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Executive

Summary

Whole Foods Market, Inc.


25 Years Of Double Digit Revenue Growth
$4.7B Organic Supermarket Industry Leader

Whole Foods Current Strategy


Expand Through New Store Openings
Achieve $12 Billion In Sales By 2010

Executive
Summary

Competitive Strategy Analysis


Supplier Power Dominates This Industry
Current Strategy Lacks Aggressiveness

Recommended Strategy
Establish Partnerships With Traditional
Supermarkets
Achieve National Brand Equity

Overview

Porters Five Forces Analysis


SWOT Analysis of Whole Foods
Recommended Strategy
Questions/Discussion

Market
Definition

Market History
Natural And Organic
Food Industry Began
About 30 Years Ago
Whole Foods Market Is
A Founding Firm
USDA Established The
Organic Rule In 2002

Market
Definition

All Products Sold As


Organic Must Now
Meet The
Requirements Of The
USDA Organic Rule
Approximately $13
Billion In Sales In 2005

Internal
Rivalry
Threat To Profits: High
Sources Of Internal
Rivalry:
Many Sellers In The
Market
Differing Cost Structures
Strong Exit Barriers

Internal
Rivalry
Differing Cost Structures
Consider A Wal-Mart Supercenter:
> 100,000 Square Feet
Average Supermarket Only 35,000 Square Feet
Significant Economies Of Scale Difference And Wal-Mart
Continually Drives Down Prices

Strong Exit Barriers


High Investment In Property, Distribution And Inventories

Entry
Threat to Profits: Medium
Originally, Health Food
Stores Were Small,
Expensive,
And Unpredictable.

Some Health Stores Grew Into Supermarkets:


Sun Harvest
Whole Foods Market
Some Existing Supermarkets Re-Branded
Wegmanns
HEB: Central Market

Segment
Entry Types

Re-branded Supermarkets
H.E.B. (Texas) Created Central Market
Wegmans (New York) Upgraded Locations

New Supermarket Entrants


Growing Health Food Stores (GNC)
New Firms

Entrant
Comparison
Barrier

New Entrant

Re-Branded

Strong

Moderate

N/A

N/A

Moderate

Moderate

Access to Key Inputs

Strong

Weak

Experience Curve

Strong

Weak

Network Externalities

Strong

Moderate

Competition Expectations

Strong

Moderate

Economies of Sales
Government Protection
Brand Loyalty

Overall Threat:

Low

High

Most Likely
Segment Entrants

Based On The Barriers To Entry Analysis, The Most


Likely Entrants Into The Organic Segment Of The
Supermarket Industry Are Established Firms

Whos Next?

Substitutes
And Complements

Substitutes
Threat To Profits:
Medium
Health Food Stores
Traditional
Supermarkets
Supercenters

Complements
Health Industry
Health Insurance
Companies
Health Care Specialists
Fitness Centers
Wellness Programs

Supplier Power

Threat to Profits: High


Local Growers, Independent And Family
Farmers, Large Corporate Farms, Co-ops
And Food Brokers
Organic Supply Chain Underdeveloped
Growing Number Of Organic Food Grocers

Buyer Power

Threat To Profits: Medium To High


Buyers Have Options!

Price
Convenience
Varying Levels Of Health Sensitivity
Mixed Consumer Messages

Porters Five
Forces Summary

Porters Five Forces


Internal Rivalry

Threat to Future Profits


High

Entry

Medium

Substitutes/Complements

Medium

Supplier Power
Buyer Power

High
Medium to High

Strengths
Whole Foods, Whole People, Whole Planet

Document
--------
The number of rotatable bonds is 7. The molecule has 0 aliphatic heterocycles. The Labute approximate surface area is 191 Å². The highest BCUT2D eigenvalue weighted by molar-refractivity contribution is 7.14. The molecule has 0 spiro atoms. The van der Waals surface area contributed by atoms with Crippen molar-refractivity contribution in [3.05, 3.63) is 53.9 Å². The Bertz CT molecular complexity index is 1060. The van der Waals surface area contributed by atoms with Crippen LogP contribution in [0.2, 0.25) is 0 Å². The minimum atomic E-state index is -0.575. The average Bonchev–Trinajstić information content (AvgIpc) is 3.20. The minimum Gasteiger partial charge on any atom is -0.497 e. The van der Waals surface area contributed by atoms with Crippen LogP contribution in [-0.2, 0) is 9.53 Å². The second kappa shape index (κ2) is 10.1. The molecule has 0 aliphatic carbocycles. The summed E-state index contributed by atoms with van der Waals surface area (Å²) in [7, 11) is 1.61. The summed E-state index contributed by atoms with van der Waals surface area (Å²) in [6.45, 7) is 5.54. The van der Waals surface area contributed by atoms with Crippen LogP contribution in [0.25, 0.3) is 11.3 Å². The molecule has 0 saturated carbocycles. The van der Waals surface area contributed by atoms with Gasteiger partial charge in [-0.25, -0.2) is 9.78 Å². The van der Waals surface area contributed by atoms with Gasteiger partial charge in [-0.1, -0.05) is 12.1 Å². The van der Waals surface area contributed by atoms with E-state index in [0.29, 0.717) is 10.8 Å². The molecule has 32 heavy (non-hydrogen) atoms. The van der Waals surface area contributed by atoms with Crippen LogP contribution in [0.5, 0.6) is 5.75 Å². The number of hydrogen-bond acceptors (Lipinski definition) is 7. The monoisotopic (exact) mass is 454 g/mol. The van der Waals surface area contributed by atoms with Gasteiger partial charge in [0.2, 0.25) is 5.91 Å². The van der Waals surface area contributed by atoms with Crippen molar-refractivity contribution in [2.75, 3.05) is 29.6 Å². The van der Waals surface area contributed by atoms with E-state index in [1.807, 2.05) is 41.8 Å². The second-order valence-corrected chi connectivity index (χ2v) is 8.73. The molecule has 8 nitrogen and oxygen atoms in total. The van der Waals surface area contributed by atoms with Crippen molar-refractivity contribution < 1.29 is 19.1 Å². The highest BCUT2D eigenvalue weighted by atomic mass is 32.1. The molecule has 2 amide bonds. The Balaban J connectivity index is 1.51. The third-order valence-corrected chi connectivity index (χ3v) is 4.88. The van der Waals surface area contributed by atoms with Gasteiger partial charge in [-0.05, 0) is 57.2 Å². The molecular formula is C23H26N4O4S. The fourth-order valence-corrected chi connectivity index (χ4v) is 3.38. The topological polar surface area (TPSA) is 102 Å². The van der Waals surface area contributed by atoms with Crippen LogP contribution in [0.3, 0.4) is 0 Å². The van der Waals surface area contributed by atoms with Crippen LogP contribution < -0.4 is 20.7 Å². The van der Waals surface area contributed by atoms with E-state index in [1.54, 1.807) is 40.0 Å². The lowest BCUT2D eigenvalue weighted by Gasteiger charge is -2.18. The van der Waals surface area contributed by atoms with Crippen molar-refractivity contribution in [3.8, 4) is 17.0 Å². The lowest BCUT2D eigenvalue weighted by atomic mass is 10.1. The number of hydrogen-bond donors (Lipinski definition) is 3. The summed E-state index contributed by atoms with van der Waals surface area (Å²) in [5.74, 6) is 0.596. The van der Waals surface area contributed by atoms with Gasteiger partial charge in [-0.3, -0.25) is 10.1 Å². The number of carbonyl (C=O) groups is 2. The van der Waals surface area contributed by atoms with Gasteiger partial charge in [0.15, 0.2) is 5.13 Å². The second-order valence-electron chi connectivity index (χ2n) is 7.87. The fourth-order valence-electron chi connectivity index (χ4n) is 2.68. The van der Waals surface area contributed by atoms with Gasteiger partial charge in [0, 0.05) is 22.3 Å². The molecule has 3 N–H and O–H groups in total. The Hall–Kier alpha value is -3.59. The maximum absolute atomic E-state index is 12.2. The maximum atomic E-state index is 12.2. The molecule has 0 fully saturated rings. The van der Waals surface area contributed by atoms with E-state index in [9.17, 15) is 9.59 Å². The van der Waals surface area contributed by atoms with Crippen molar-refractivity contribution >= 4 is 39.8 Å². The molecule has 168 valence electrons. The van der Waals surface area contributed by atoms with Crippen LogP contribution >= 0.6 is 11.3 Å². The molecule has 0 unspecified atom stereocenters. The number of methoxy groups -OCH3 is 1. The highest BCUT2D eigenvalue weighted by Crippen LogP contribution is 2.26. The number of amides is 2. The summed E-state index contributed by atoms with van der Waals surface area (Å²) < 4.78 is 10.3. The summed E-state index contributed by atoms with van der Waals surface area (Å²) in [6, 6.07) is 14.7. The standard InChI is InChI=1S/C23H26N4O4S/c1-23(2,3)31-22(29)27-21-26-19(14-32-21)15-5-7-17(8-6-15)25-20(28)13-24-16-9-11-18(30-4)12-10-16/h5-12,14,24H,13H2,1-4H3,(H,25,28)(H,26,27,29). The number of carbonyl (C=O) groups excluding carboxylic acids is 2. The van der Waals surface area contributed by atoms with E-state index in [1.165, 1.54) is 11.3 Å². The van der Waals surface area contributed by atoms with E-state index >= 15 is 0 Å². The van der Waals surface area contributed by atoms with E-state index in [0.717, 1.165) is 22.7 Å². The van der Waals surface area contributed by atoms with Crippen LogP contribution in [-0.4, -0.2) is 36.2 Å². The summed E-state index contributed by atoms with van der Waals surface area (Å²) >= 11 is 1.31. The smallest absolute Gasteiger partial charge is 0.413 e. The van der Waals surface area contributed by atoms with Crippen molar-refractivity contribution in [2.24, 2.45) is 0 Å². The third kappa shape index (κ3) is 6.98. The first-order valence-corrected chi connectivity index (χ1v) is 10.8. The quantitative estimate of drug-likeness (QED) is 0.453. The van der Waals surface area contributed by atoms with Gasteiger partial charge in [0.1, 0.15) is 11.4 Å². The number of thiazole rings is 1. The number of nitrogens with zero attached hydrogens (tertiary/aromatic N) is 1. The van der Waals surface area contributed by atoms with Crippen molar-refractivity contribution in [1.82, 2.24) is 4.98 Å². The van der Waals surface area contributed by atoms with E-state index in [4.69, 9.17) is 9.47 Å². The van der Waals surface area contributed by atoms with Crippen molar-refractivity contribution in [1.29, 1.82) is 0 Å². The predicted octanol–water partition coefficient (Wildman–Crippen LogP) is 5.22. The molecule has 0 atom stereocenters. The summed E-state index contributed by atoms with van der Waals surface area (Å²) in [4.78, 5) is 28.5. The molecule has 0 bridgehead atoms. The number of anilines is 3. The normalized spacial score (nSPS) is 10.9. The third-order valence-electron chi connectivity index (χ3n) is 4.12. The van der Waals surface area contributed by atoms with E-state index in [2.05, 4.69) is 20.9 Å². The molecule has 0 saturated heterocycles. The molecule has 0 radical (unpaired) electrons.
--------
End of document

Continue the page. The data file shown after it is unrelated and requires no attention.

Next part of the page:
Corporate Culture
Customer Experience
Perishables
Hip Image
Double Digit Growth
Largest Selection

Strengths

Whole Foods:
Foods

Reputation:
Healthy, Local Food

Whole People:
People

Branding For Affluent


And Health Conscious
Positive Employee Environment

Whole Planet:
Planet

Environmentalist Reputation
Encourages Brand Loyalty, Holds
Off Commoditization

Strengths

Whole Financing!
Strong Cash Flow And Stock Position Provide Capital
For Growth In The Most Highly Desired Locations
t

4.7 Billion Dollar Revenues


Revenue Growth:
21.6 Percent From 2004 To 2005
15.8 Percent From 2005 To 2006
Returning Invested Capital (ROIC): 37%
Capitalization Increased To 6.8 Billion:
6th On The List Of All Grocery Chains

Weaknesses

Whole Paycheck
Whole Planet? Weak International Operations
Low Employee Efficiency
Revenue per Employee = $138K versus Industry
Average of $309K

Opportunities

Market Leadership in High Demand Segment


2002 USDA Organic Rule True Differentiation
Organic and Natural Food Industry Focus on
Consumer Education
Media Coverage
Health benefits of organic foods
Suspicious of contaminants (e.g. hormones,
antibiotics, etc.)

Opportunities

Private Label Brands


Whole-X, Where X = Kids, Ranch, Fields,
Catch, Creamery, Diary, Treat
Growth Of These Brands Is High Due To Lower
Price Versus Contemporary Organic Brands
Potential To Sell These Products In Traditional
Supermarkets

Threats

Increased Competition
Re-branding Existing Supermarkets
Wal-Mart

Changes in Government Regulations


Changes in Economic Conditions
Impact of Consumer Spending

Corporate
Strategy

Whole Foods Current Strategy


Expand Through New Store Openings
Build Versus Buy New Stores
Customized Stores To Local Preferences
Open To Acquisition Opportunities

Grow Store Space At A Controllable Rate Of


14%
Preserve Corporate Culture

Achieve $12B In Sales By 2010

Medium Term
Strategy

Coordinated Campaigns To Enter New Markets


Prior To Store Opening, Establish Relationships
With:
Traditional Supermarkets Willing To Sell Whole-X
Products
Local Organic Suppliers And Growers

Aggressive Advertising Upon Store Launch:


Emphasize Whole Foods, Whole People, Whole
Planet

Long Term
Strategy

Build National Brand Equity


Extend Partner Relationships Into Current
Markets
Increase Advertising Budget From 0.4% To The
Industry Average Of 1.5%
Focus On Building Brand Identity With Organics
When Consumers Think Organic, They Think Whole
Foods
Shed The Whole Paycheck Image

Questions &
Discussion